ReportsInterview With Continental Minerals on Mining in Tibet
By Erik Dahl
20 Nov 2006
BEIJING (Interfax-China) -- The opening of the Qinghai-Lhasa railroad has spurred economic development in the once isolated province of Tibet and interest in the region's vast mineral potential.
During a recent interview with Interfax, Gerald S. Panneton, the President and CEO of Continental Minerals Corp. [TSXv:KMK] sat down to discuss the company's Xietongmen copper-gold project located 240 kilometers southwest of Lhasa, as well as the obstacles and potential for mining in the relatively untouched region.
INTERFAX: Tibet has vast mineral resources, including China's largest deposits of copper and cadmium. What is the potential for mining in the region and what is the biggest challenge?
PANNETON: The first challenge we have in Tibet, basically, is the infrastructure. As much potential as there is to find a deposit, which may not necessarily be the biggest one, you need infrastructure. If you don't have that infrastructure, I don't think it will be possible in the short term. You can always develop the infrastructure and the best example is the Yulong mine. It didn't have infrastructure and it took a long time before developing the camp in the Yulong area.
Our project wouldn't be facilitated without the infrastructure at Xietongmen.
INTERFAX: Your project has roads and grid electricity. Was this existing infrastructure or put in place to support your project?
PANNETON: All of the infrastructure was put in place by the government over the last five years. Two years ago, there was no road, there was no rail head. They were starting on the power [grid], but all of this was government supported infrastructure. Our project is a two year old discovery, so it was well after the government decided to put in the infrastructure. We did not request for any support.
INTERFAX: How will you overcome the difficulty of working at high altitude?
PANNETON: There are many places which operate at high altitude, for example Chile. Most of the mines in Chile, Peru and Bolivia are all above 4,000 meters and up to 5,000 meters. Mining at high altitude is no problem. The only problem is the productivity is slightly lower because of a lack of oxygen. The cost of operating a mine is a bit higher because of the altitude, again.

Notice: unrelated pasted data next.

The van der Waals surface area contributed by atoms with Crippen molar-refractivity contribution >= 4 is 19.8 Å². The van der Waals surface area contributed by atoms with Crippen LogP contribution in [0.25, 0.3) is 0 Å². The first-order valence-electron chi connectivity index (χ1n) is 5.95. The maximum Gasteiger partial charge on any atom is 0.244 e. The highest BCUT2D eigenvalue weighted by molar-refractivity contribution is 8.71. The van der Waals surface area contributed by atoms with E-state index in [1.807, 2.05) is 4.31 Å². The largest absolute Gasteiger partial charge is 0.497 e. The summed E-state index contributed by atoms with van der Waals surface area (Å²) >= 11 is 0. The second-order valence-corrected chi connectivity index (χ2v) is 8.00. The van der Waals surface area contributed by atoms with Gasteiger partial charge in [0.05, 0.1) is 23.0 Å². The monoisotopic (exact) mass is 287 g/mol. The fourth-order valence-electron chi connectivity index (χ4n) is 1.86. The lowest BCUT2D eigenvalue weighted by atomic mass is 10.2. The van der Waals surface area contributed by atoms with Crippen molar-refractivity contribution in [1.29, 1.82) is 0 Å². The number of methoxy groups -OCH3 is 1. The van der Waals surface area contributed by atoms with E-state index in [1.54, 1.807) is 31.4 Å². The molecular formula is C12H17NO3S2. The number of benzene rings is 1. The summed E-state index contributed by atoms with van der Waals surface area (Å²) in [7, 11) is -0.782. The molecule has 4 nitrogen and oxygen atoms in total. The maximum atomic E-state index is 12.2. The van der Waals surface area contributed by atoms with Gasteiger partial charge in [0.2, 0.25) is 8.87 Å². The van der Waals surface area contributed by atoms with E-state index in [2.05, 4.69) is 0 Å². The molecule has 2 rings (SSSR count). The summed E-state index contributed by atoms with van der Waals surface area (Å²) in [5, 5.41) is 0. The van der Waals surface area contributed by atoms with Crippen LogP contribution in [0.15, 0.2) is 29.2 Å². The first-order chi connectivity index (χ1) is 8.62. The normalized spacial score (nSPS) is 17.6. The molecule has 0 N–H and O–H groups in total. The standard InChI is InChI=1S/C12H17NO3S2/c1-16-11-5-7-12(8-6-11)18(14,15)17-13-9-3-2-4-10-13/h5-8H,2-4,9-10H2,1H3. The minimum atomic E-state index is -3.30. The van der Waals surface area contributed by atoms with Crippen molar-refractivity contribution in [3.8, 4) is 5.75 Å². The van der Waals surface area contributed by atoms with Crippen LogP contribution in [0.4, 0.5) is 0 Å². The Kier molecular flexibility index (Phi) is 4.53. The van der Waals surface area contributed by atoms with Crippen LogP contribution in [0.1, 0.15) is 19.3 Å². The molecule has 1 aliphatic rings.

INTERFAX: Will you look to employ locals who are already acclimated or bring in a more experienced work force from another province?
PANNETON: The objective is to basically encourage as much local workforce, first because the people there would be interested in working with us and secondly I think it's a lot easier to use a workforce that is already acclimated to the high altitude.
INTERFAX: Will your mine be able to operate year round?
PANNETON: Yes, 12 months a year. It's a very dry climate. It only rains during two months and the precipitation is very low approximately 400 millimeters a year during June, July and August. In tropical areas where it rains a lot it creates problems. Being in a dry environment is very good
INTERFAX: What is your target market?
PANNETON: I think it's going to be for the domestic market because the need for metals in China is so important that they have to import so much that having a product locally for their own market, the best place to ship is within their own market domestically.
INTERFAX: What kind of processing will you do at the mine site and how big of a problem is transportation costs?
PANNETON: Our product will be a concentrate that will be shipped to a smelter facility in Central China. The cost of shipping the concentrate is much lower than shipping across the ocean, so I don't see much problem in terms of cost.
INTERFAX: Do you think mining will act as a driver of infrastructure development in Tibet?
PANNETON: I think the infrastructure put in by the government was a first step to address different aspects of the Tibet economy, not just mining, but it of course opened opportunities to commercial mining. I think it's a combination of commercial trade and knowing that central China doesn't have the resources and they must develop the west. It's a 'Go West' phenomenon but there are many facets to the infrastructure being put in place.
INTERFAX: As infrastructure expands, will there be more interest in the region from mining firms, especially foreign companies?
PANNETON: Yes, there is good potential to develop more projects in the area, as long as you are 100% environmentally friendly. This is a message we received loud and clear.